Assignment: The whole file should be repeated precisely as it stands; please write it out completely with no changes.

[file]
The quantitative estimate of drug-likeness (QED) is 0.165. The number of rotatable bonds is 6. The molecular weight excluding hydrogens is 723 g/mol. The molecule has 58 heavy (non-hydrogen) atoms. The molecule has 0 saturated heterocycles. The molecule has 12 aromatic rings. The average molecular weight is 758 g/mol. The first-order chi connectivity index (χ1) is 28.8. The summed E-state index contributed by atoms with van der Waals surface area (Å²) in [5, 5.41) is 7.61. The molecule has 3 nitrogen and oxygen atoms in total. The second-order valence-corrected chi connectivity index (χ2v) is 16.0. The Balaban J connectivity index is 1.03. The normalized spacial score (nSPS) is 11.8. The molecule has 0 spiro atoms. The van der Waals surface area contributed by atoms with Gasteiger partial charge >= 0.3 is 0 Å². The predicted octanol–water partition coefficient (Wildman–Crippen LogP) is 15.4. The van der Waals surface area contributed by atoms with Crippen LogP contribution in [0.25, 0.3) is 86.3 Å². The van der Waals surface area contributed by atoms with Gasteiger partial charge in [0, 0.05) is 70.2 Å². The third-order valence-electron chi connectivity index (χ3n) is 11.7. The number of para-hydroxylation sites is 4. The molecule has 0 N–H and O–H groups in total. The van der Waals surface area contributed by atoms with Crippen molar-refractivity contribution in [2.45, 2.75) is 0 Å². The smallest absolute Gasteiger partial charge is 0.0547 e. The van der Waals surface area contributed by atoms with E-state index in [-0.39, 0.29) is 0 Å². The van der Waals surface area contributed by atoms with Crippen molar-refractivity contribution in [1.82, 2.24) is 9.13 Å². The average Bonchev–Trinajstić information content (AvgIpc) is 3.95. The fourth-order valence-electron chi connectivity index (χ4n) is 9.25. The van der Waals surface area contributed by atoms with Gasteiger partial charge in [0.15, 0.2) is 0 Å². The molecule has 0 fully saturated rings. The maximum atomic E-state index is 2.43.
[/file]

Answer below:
The quantitative estimate of drug-likeness (QED) is 0.165. The number of rotatable bonds is 6. The molecular weight excluding hydrogens is 723 g/mol. The molecule has 58 heavy (non-hydrogen) atoms. The molecule has 0 saturated heterocycles. The molecule has 12 aromatic rings. The average molecular weight is 758 g/mol. The first-order chi connectivity index (χ1) is 28.8. The summed E-state index contributed by atoms with van der Waals surface area (Å²) in [5, 5.41) is 7.61. The molecule has 3 nitrogen and oxygen atoms in total. The second-order valence-corrected chi connectivity index (χ2v) is 16.0. The Balaban J connectivity index is 1.03. The normalized spacial score (nSPS) is 11.8. The molecule has 0 spiro atoms. The van der Waals surface area contributed by atoms with Gasteiger partial charge >= 0.3 is 0 Å². The predicted octanol–water partition coefficient (Wildman–Crippen LogP) is 15.4. The van der Waals surface area contributed by atoms with Crippen LogP contribution in [0.25, 0.3) is 86.3 Å². The van der Waals surface area contributed by atoms with Gasteiger partial charge in [0, 0.05) is 70.2 Å². The third-order valence-electron chi connectivity index (χ3n) is 11.7. The number of para-hydroxylation sites is 4. The molecule has 0 N–H and O–H groups in total. The van der Waals surface area contributed by atoms with Crippen molar-refractivity contribution in [2.45, 2.75) is 0 Å². The smallest absolute Gasteiger partial charge is 0.0547 e. The van der Waals surface area contributed by atoms with E-state index in [-0.39, 0.29) is 0 Å². The van der Waals surface area contributed by atoms with Crippen molar-refractivity contribution in [1.82, 2.24) is 9.13 Å². The average Bonchev–Trinajstić information content (AvgIpc) is 3.95. The fourth-order valence-electron chi connectivity index (χ4n) is 9.25. The van der Waals surface area contributed by atoms with Gasteiger partial charge in [0.15, 0.2) is 0 Å². The molecule has 0 fully saturated rings. The maximum atomic E-state index is 2.43.